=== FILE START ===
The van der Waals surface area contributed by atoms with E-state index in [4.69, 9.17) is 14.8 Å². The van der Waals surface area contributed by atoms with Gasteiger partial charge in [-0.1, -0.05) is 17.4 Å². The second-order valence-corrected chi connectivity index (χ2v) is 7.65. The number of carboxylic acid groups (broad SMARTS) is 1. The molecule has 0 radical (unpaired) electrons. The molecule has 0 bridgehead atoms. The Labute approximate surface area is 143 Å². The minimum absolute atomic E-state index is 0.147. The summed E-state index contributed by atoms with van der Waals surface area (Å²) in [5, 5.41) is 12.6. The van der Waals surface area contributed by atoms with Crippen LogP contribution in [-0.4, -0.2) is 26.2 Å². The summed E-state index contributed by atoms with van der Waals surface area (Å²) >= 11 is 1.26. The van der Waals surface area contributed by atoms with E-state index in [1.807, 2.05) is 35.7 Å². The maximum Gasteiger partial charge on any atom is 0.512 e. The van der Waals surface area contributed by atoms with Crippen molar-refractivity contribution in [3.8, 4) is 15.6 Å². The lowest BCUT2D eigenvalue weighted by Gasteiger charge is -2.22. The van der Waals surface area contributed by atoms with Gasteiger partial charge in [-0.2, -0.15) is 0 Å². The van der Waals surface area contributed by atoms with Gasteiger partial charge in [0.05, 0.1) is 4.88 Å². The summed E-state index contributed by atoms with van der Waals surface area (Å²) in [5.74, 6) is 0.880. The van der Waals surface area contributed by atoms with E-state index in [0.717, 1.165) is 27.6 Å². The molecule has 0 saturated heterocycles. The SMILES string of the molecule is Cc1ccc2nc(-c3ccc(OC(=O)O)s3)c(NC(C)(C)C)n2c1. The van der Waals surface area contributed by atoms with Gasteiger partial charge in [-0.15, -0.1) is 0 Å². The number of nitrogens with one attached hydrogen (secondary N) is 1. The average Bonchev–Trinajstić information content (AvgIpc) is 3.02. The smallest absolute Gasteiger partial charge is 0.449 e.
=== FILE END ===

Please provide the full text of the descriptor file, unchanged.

The van der Waals surface area contributed by atoms with E-state index in [4.69, 9.17) is 14.8 Å². The van der Waals surface area contributed by atoms with Gasteiger partial charge in [-0.1, -0.05) is 17.4 Å². The second-order valence-corrected chi connectivity index (χ2v) is 7.65. The number of carboxylic acid groups (broad SMARTS) is 1. The molecule has 0 radical (unpaired) electrons. The molecule has 0 bridgehead atoms. The Labute approximate surface area is 143 Å². The minimum absolute atomic E-state index is 0.147. The summed E-state index contributed by atoms with van der Waals surface area (Å²) in [5, 5.41) is 12.6. The van der Waals surface area contributed by atoms with Crippen LogP contribution in [-0.4, -0.2) is 26.2 Å². The summed E-state index contributed by atoms with van der Waals surface area (Å²) >= 11 is 1.26. The van der Waals surface area contributed by atoms with E-state index in [1.807, 2.05) is 35.7 Å². The maximum Gasteiger partial charge on any atom is 0.512 e. The van der Waals surface area contributed by atoms with Crippen molar-refractivity contribution in [3.8, 4) is 15.6 Å². The lowest BCUT2D eigenvalue weighted by Gasteiger charge is -2.22. The van der Waals surface area contributed by atoms with Gasteiger partial charge in [-0.2, -0.15) is 0 Å². The van der Waals surface area contributed by atoms with Gasteiger partial charge in [0.05, 0.1) is 4.88 Å². The summed E-state index contributed by atoms with van der Waals surface area (Å²) in [5.74, 6) is 0.880. The van der Waals surface area contributed by atoms with E-state index in [0.717, 1.165) is 27.6 Å². The molecule has 0 saturated heterocycles. The SMILES string of the molecule is Cc1ccc2nc(-c3ccc(OC(=O)O)s3)c(NC(C)(C)C)n2c1. The van der Waals surface area contributed by atoms with Gasteiger partial charge in [-0.15, -0.1) is 0 Å². The number of nitrogens with one attached hydrogen (secondary N) is 1. The average Bonchev–Trinajstić information content (AvgIpc) is 3.02. The smallest absolute Gasteiger partial charge is 0.449 e.